Published in NT Suns in March 2017



Sometimes educational ideas appear to lack common sense. Thoughts about change are based on whims and the sudden revelation of ‘good ideas’. When these utterances are made by important people and key decision makers, they cannot really be ignored. In my opinion, an example of policy being made on the run is Federal Education Minister Simon Birmingham having decided that it’s important for all Australian preschool children to learn Japanese.

Pronouncing Japanese as ‘the’ language to be learned ignores the fact that some schools have chosen to learn an indigenous dialect or to prioritise Indonesian, Mandarin or some other language.

This initiative overlooks an important language need. Our children must become well-versed in the understanding and use of English. Superimposing other languages, particularly in early schooling years can detract from this “homegrown” language need. The time and attention that is devoted to studying a foreign language is the time and attention that should be given to mastery of our mother tongue.

The English Language involves more than just speaking. There is listening, interpretation, comprehension and understanding, along with reading and writing. The way in which Australian young people understand and use our basic language, suggests that these elements are often lacking. NAPLAN tests certainly confirm these deficits.

There is no guarantee of any permanent and ongoing immersion of children in the study of Japanese or other foreign languages. Spur of the moment initiatives often fade quickly. This new alternative language approach is likely to be dropped as suddenly as it was introduced. This often leaves language learners in limbo because there is no follow-through. In turn, this could give rise to cynical attitudes toward a study of languages other than English alternative language study.

For Japanese to succeed as a second language, study opportunity would need to be continued through primary and into secondary school. That would need to happen around the Territory and Australia. There is little likelihood that this will happen.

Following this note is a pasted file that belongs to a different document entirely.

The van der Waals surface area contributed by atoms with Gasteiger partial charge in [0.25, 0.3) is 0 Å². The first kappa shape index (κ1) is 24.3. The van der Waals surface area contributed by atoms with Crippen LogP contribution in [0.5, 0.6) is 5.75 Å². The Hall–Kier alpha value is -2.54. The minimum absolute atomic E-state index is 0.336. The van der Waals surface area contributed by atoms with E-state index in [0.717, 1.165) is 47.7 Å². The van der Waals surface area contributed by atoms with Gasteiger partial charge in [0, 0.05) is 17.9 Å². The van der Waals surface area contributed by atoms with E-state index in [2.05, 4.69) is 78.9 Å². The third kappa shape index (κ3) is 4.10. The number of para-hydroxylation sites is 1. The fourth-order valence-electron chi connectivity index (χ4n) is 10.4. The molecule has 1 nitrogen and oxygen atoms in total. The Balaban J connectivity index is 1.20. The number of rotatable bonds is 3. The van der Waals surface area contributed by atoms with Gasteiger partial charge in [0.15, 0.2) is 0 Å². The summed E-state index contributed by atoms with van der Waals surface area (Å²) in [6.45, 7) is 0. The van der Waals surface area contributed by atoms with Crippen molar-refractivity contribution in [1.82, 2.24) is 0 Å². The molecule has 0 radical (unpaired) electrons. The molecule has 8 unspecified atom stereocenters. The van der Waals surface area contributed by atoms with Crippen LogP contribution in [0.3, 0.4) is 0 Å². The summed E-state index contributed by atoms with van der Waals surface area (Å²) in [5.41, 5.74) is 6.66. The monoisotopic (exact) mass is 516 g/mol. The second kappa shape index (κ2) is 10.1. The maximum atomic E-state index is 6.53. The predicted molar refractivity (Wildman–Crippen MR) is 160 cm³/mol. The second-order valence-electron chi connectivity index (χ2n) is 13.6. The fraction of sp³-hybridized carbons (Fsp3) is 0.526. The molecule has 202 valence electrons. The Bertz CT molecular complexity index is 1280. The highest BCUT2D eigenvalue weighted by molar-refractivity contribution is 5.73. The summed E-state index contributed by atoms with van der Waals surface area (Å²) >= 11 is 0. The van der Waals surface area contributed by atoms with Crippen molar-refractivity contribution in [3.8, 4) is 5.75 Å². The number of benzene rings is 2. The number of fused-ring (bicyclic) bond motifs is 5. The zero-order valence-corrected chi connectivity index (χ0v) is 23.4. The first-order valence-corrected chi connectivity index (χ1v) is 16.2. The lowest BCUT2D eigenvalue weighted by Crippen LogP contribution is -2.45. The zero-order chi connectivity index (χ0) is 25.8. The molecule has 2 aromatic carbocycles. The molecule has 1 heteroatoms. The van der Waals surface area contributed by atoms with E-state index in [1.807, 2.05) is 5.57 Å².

Many employers are concerned about language and literacy deficits among young people. They say that young people have very poor communication skills, cannot write, cannot hold an intelligent conversation and often don’t understand what’s going on because of poor literacy.

Surely, this fix needs to come from within the educational system. The earlier children begin to have a sound understanding and working knowledge of the English language and its use, the better. Putting that off and substituting a language other than English may be unwise.


Children HAVE to be educated to eat and to regard meal times as they should be appreciated.  Too often, it is as follows.



Feeding one’s kids
It seems like a sin
You go out and buy
Food for the bin.

Chips, yes please!
And chicken too
On a plate the brow pluckers
Tears tumble, boo hoo.

Plates pushed away
Is it a sin
To transfer good food
From the shop to the bin?

“Sit there and eat it”!!
Kinds whinge and whine
But refuse like mules
For eons of time.

Minutes drag by
Like hours it seems
Food stays untouched
What happens are screams.

“Take it away”
Steadfast to the last
They refuse like real martyrs
To break their long fast.

The fast lasts as long
As the food on the plate
But once in the bin
Young voices grate ..

“We’re hungry, we’re starving
Feed us real quick
Our tummies are empty
With hunger we’re sick”!

What do you do?
(This you’ll regret)
Give lollies and sweet things
Then peace you will get –

It’s only a breather
Until the next meal
Then it starts all over
The next squawk and squeal.





Published in the NT Suns in march 2016. This column is aboput an initiative for linking families with educational institutions at trhe very, very beginning of childrens formative years.

It is a program gaining traction ion trhe Northern Territory.

It is also a program achieving some longevity – so it is not a ‘fly by night’, ‘here today, gone tomorrow’ initiative.



The educational initiative “families as first teachers” is one that has been of benefit to Northern Territory families in our remote communities for the last 10 years. The program was designed to support families in meeting the needs of children from birth through to three years of age. It brought families with young children together, to share thoughts and ideas.

One of the significant aspects of this program, now expanding into new areas, is that it is not limited to indigenous families. Any family can apply to participate with these social and learning communities.